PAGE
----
Totally Unauthorized

A side of the film industry most people never see.

It takes some getting used to

Last night was my first time going up in the condor in almost a year. Although I’m not normally too terribly afraid of heights, it does take me a bit to adjust to being in a lift after extensive periods of time spent on terra firma.

We were shooting on a Y-shaped studio lot street, so we used three condors. Mine was the lowest, armed out over the intersection, mimicking various streetlights. This had two advantages. It kept me lower, so there was less adjustment panic, and since I was a few feet below the tops of the facades, I was sheltered from the wind (spring has not yet sprung here in Los Angeles, so it’s still a bit brisk at night, especially up in the air).

The other two condors, at opposite ends of the street, were ‘full stick’ (meaning they were at full extension of 80 feet, almost straight up) and at the mercy of the wind and fog.

At least it didn’t rain, but the billowing clouds did make for some entertaining nighttime viewing:

Misty night in the air

The operators in the other two condors told me that the wind died down after about an hour, so everyone had an easy night.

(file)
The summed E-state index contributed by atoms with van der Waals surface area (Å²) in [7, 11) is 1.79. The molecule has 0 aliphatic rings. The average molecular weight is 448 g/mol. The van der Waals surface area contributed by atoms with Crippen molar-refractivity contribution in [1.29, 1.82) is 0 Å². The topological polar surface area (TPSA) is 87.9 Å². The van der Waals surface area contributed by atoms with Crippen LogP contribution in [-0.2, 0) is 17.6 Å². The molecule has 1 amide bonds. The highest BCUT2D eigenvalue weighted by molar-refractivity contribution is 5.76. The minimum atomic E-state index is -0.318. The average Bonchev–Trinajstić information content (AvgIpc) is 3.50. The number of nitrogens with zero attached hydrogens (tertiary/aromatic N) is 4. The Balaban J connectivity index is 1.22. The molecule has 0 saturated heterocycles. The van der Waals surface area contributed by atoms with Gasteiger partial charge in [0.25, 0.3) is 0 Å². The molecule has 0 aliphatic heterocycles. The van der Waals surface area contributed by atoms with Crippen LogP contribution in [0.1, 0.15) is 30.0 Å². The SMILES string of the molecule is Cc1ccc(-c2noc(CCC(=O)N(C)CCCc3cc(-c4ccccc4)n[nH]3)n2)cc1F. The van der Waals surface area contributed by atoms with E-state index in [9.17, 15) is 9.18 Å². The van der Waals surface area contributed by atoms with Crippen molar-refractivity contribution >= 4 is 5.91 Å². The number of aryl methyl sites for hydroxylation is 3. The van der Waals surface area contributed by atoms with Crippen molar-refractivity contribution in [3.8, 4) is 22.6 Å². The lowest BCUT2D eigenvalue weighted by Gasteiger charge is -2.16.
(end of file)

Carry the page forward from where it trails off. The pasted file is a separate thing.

Most terrifying night in a condor ever was the night I was armed out over the LA river for an elaborate car chase scene – my base was on one of the bridges and my bucket was full stick, so the distance to ground was about 200 feet. Adding to the terror spawned by an overactive imagination was a windy night and a very ‘bendy’ condor arm (some of the arms flex more than others).

At the end of the night I think I might have kissed the ground.

Filed under: camera, Photos, studio lots, up all night, Work, , , , , , , , , , ,

3 Responses

  1. Dave2 says:

    I would never make it, as I do not do well with heights. ANY heights.

  2. geekhiker says:

    I know the condors are all balanced out weight-wise, but are there wind restrictions as well?

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